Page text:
Politics without Principle

Wealth without Work

Commerce without Morality

Pleasure without Conscience

Education without Character

Science without Humanity

Worship without Sacrifice

Though these words are not part of the canon of Christian scripture, I wouldn’t be opposed to having a Council that consented to adding them.  We could put them in between the Testaments as part of the Apocrypha.  I have them displayed in my office where I do, so that when I look up from desk, the face of Gandhi, which is part of the poster, is looking right at me.  I see his face.  I read his words.  I see the truth that is in both. Of course, Gandhi was a Hindu who said that he had a great deal of respect for Jesus but that some of his followers didn’t seem interested in following Jesus too closely. There is truth in those words as well.  

As a Christian, I should be interested in truth wherever I find it.  Whether it be in another religion or in the discipline of science or in the cultural norms of a different society.  Truth is truth and all of it is God’s truth.  For too long, much of the Christian faith has seen other religions as “a tool of the devil” and the only proper Christian response to be conversion.  That should no longer be the case.  Though Christ should always be our plumb line for how we understand truth, we should never think that our understanding of faith is the sole harbinger of truth.  Wherever there is compassion, wherever there is care for those on the fringes of society, wherever there is concern for enhancing life then there is truth to be found.   For those expressions of truth, as we understand it through Christ, we should be grateful for whoever shows it and whenever it is shown.  The ways of God are not limited to those of us who call ourselves Christian.  The ways of God are present wherever love and sacrifice and kindness to others is displayed.

Sometimes, I wonder if we are moving toward a day when the church and the synagogue and the mosque and the temple will no longer be symbols of different religions but symbols of the one thing for which all religions are ultimately looking for – the kingdom of God. 

Truth Telling

By Dr. Mark Poindexter

Last night, the story on the national news was about the $636,000,000 Mega Millions Dollar Jackpot and all the last minute tickets that were being purchased. The reporter said that if there was one winner and they took the cash option they would receive $341,000,000.  He went on to state that if the winner kept 80% of that prize money and divided the other 20% among three charities there was a lot of good that could be done.  The first charity he mentioned was the Salvation Army.   A representative from that charity said that they could help about 150,000 families with their 1/3 of that 20%.  The second charity mentioned was Habitat for Humanity and they said they could build about 25,000 homes around the world with their third of that money.  Honestly, I don’t remember the last charity mentioned.  I started thinking about the fact that the first two charities were founded by people whose purpose was to follow the example of our Lord Jesus.  In this season when we celebrate his birth, I thought it would have been nice for the news reporter to mention that fact.  But, of course, I am a little biased.  For all that is wrong with the church, there are still some things that we get right.  The Salvation Army and Habitat are but two of the ministries rooted in the Christian faith that remind us where our attention and focus should be.  I was glad that they were highlighted on the national news even if their origins weren’t mentioned.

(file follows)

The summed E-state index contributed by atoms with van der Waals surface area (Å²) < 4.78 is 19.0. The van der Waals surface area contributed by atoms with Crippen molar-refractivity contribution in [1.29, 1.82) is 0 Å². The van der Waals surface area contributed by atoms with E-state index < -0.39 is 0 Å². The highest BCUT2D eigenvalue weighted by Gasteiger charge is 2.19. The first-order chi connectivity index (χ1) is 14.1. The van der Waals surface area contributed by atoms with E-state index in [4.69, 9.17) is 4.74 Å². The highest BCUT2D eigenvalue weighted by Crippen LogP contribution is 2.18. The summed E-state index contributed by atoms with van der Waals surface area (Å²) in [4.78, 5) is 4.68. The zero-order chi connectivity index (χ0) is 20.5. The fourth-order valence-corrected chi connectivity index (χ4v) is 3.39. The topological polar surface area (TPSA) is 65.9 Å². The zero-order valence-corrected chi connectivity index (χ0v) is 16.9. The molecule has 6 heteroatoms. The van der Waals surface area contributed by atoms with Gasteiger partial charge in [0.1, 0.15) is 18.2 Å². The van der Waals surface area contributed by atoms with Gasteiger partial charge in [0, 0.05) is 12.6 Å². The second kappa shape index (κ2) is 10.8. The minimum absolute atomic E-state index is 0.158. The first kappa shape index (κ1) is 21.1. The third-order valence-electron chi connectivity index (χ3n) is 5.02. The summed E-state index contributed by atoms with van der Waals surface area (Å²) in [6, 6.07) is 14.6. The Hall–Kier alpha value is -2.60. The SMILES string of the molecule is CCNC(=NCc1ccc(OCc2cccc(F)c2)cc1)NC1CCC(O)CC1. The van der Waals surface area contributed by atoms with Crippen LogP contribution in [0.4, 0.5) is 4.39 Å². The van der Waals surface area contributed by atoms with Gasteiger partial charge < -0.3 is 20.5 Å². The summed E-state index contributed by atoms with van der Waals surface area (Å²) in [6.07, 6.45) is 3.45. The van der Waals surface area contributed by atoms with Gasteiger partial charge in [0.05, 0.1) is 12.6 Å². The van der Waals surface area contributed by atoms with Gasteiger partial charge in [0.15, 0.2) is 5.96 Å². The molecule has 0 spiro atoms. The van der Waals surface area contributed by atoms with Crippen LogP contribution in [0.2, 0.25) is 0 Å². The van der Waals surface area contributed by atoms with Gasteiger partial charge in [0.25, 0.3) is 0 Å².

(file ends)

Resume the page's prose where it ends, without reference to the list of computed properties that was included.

The more I thought about it, however, the more frustrated I got with the way this story was reported; the Mega Million winner giving a “generous” 20% to these charities.  The story could have been approached much differently.  If all the people buying tickets, hoping against the astronomical odds of getting rich, had decided instead to give their dollars to these charities there would be a whole lot more good that could be done for people.  More than one billion dollars’ worth of tickets were sold to create this jackpot of $636 million.  So a report could have been about what these three charities could have done with 1/3 of a billion dollars instead of 1/3 of 20% of $341 million dollars.  So the story was about what one person “might” do with an abundance, instead of focusing on what we all “could” do with what we already have.

The stories in the news today are about the two winning tickets for this Mega Million jackpot and the happiness of the store owners who sold those tickets.  For selling the winning tickets, the store owners get a large lump of money too.   Maybe these “winners” will be generous in sharing their winnings with the charities that were mentioned.  Maybe they won’t.   To be truthful, I think these lotteries and the “feel good stories” that come out of them are a very sad commentary on our culture and the priorities that have taken hold of us.

I know that people will argue that the funds raised with the lottery support education.  But the truth is much more complex.  This was the way lotteries were “sold” to people.  We were told the money made from the lottery would supplement education and make our public education system stronger.  Nothing wrong with that goal.   And with billions and billions of dollars raised over the past few decades through lotteries you would think that our public education system would be the best in the world.   Why then are there still so many public school systems struggling and having to make cut backs, struggling to make budget?  According to a March 2012 Washington Post story: